Stepping off the set of The Row Pre-Spring 2017 lookbook shoot at Pier 59 Studio, Missy Rayder is eager to switch gears and open up about about her latest creative venture, a luxury wallpaper line called Penumbra Obscura. Back in her own clothes with freshly washed hair and her face washed clean of the day’s makeup, she has the same ease and confidence that she demonstrated on set, but her level of excitement is clearly elevated as she begins to discuss her new business.
The New York-based model says it all started with a passion for furniture developed over years of world travel as a model. “I’ve always loved interiors. I’ve traveled so much throughout my career and eventually began collecting,” she explains as she shares iPhone snaps of the West Village home she shares with her husband, fine artist Marko Velk, and their 4-year old son. “I started to appreciate an element of grounding with my furniture, so I’m drawn to heavier pieces like Gothic and Mission. I have a lot of old, Turkish Kilims and am really into Arts and Crafts furniture too.” Velk, known for his mysterious and strange charcoal works, also brings a dark, creative sensibility to their home.
“I got this idea to do something that combines both of our passions in an accessible way and thought about wallpaper, which is really a form of art on a wall,” Rayder continues. “I asked Mark about it, and he loved the idea!” The couple immediately started conceptualizing designs and landed on the name Penumbra Obscura: Penumbra for the shadow cast by a lunar eclipse and Obscura because each pattern has an element of the strange or unexpected.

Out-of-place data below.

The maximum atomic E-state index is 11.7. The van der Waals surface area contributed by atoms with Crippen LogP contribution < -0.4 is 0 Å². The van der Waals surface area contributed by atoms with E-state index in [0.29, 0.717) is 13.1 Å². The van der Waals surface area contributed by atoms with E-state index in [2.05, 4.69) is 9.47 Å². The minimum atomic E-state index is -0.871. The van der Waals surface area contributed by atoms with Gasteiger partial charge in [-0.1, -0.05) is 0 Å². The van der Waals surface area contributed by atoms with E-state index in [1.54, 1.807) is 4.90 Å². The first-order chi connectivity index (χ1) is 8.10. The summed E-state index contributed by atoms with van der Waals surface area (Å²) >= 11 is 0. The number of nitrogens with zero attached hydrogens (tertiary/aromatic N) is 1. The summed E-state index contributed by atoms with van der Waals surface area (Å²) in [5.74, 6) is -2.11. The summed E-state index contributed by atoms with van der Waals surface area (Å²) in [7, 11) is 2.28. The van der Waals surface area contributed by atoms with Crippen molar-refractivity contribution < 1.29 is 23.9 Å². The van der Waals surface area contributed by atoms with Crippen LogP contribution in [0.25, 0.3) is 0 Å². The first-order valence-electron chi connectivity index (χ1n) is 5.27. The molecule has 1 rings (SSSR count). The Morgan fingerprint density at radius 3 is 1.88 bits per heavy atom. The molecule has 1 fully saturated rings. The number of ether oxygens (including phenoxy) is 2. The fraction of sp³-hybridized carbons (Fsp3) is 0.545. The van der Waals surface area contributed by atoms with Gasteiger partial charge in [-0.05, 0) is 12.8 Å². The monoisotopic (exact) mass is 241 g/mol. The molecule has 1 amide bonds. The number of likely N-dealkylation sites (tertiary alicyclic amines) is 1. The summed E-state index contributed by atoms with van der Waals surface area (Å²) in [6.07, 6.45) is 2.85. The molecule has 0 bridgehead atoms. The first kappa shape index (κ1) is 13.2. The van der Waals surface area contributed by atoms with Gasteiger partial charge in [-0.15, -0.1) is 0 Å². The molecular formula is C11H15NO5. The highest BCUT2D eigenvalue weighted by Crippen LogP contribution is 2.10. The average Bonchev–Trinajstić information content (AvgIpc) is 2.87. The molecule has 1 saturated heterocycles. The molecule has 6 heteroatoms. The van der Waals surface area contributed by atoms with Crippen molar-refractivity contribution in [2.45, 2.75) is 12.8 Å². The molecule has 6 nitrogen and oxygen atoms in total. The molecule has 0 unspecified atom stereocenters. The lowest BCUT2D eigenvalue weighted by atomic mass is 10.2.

The combination of Rayder’s bold taste in interiors and Velk’s impeccable artistic renderings creates a truly alluring array of hand-designed wallpaper prints—currently six on offer with two more soon to be released. “We like to talk about our various inspirations and bring them together. It always forms something completely different than we imagined,” says Rayder. “It can come from something we’ve read or seen. The commonality is symbolism.” The first print they came up with was inspired by the tribal African masks Rayder has been collecting for years (below).
For now, the business is run entirely by the two of them, and though it’s very consuming, they approach it as art and try to keep the vision clear. As for working together as a couple—“It’s not so crazy working together because we both have very different jobs. He spends a lot of time working at his studio in Bushwick,” says Rayder. “We aren’t sitting next to each other at a desk. Though, I have to say, there’s a lot of chatting about wallpaper after our kid goes to bed.”